The latency is the time it takes for a sample captured at timestamp 0 to reach the sink. This time is measured against the pipeline's clock. For pipelines where the only elements that synchronize against the clock are the sinks, the latency is always 0, since no other element is delaying the buffer.

For pipelines with live sources, a latency is introduced, mostly because of the way a live source works. Consider an audio source, it will start capturing the first sample at time 0. If the source pushes buffers with 44100 samples at a time at 44100Hz, it will have collected the buffer at second 1. Since the timestamp of the buffer is 0 and the time of the clock is now >= 1 second, the sink will drop this buffer because it is too late. Without any latency compensation in the sink, all buffers will be dropped.

The situation becomes more complex in the presence of:

  • 2 live sources connected to 2 live sinks with different latencies

    • audio/video capture with synchronized live preview.
    • added latencies due to effects (delays, resamplers…)
  • 1 live source connected to 2 live sinks

    • firewire DV
    • RTP, with added latencies because of jitter buffers.
  • mixed live source and non-live source scenarios.

    • synchronized audio capture with non-live playback. (overdubs,..)
  • clock slaving in the sinks due to the live sources providing their own clocks.

To perform the needed latency corrections in the above scenarios, we must develop an algorithm to calculate a global latency for the pipeline. This algorithm must be extensible, so that it can optimize the latency at runtime. It must also be possible to disable or tune the algorithm based on specific application needs (required minimal latency).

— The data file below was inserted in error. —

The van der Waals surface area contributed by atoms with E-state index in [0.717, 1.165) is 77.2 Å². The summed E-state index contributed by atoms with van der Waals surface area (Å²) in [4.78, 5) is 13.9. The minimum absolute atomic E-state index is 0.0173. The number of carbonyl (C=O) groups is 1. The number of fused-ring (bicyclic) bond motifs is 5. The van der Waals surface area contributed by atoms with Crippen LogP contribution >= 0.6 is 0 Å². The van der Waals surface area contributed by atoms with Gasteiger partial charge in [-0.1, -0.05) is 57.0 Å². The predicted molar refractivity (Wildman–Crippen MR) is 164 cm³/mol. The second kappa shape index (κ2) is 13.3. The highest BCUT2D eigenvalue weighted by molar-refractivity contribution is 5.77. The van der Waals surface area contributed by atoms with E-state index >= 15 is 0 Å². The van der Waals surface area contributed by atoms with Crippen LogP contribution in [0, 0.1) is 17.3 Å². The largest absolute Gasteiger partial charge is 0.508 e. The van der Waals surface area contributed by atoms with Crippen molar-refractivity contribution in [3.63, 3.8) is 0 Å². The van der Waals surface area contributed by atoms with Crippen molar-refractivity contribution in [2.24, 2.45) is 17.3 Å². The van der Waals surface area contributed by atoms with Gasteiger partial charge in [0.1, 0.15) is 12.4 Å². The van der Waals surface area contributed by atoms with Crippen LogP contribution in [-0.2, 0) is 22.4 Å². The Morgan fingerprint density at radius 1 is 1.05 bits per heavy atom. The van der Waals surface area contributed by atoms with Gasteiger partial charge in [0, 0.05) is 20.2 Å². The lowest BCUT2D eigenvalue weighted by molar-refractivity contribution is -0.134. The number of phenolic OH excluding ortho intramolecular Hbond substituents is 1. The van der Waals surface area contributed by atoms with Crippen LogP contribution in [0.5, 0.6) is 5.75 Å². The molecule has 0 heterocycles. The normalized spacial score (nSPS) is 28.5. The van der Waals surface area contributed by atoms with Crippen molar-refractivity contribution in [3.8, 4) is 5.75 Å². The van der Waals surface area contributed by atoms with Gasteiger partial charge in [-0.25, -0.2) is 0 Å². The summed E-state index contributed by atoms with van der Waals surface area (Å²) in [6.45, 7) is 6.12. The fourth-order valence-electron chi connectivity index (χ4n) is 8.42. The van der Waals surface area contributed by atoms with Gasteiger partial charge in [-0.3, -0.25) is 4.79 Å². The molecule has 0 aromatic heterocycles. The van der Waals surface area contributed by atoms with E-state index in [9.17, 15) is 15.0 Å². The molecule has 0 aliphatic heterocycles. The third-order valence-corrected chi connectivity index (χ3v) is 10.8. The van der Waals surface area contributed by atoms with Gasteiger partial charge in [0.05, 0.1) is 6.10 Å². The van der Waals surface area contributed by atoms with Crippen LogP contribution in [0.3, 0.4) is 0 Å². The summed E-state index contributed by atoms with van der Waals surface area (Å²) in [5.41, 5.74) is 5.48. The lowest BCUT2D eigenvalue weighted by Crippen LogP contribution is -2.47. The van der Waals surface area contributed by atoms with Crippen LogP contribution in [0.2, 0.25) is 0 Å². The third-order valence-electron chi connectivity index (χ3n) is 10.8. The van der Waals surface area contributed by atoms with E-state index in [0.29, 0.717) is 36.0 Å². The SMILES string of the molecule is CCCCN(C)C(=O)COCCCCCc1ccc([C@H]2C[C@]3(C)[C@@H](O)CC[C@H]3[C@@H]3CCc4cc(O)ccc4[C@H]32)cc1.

Pipelines without latency compensation

We show some examples to demonstrate the problem of latency in typical capture pipelines.

Example 1

An audio capture/playback pipeline.

  • asrc: audio source, provides a clock
  • asink audio sink, provides a clock
| pipeline                 |
| +------+      +-------+  |
| | asrc |      | asink |  |
| |     src -> sink     |  |
| +------+      +-------+  |

    • asink: NULL→READY: probes device, returns SUCCESS
    • asrc: NULL→READY: probes device, returns SUCCESS

    • asink: READY:→PAUSED open device, returns ASYNC
    • asrc: READY→PAUSED: open device, returns NO_PREROLL
  • Since the source is a live source, it will only produce data in the PLAYING state. To note this fact, it returns NO_PREROLL from the state change function.

  • This sink returns ASYNC because it can only complete the state change to PAUSED when it receives the first buffer.

At this point the pipeline is not processing data and the clock is not running. Unless a new action is performed on the pipeline, this situation will never change.

  • PAUSED→PLAYING: asrc clock selected because it is the most upstream clock provider. asink can only provide a clock when it received the first buffer and configured the device with the samplerate in the caps.

  • sink: PAUSED:→PLAYING, sets pending state to PLAYING, returns ASYNC because it is not prerolled. The sink will commit state to PLAYING when it prerolls.

  • src: PAUSED→PLAYING: starts pushing buffers.

  • since the sink is still performing a state change from READY→PAUSED, it remains ASYNC. The pending state will be set to PLAYING.

  • The clock starts running as soon as all the elements have been set to PLAYING.

  • the source is a live source with a latency. Since it is synchronized with the clock, it will produce a buffer with timestamp 0 and duration D after time D, ie. it will only be able to produce the last sample of the buffer (with timestamp D) at time D. This latency depends on the size of the buffer.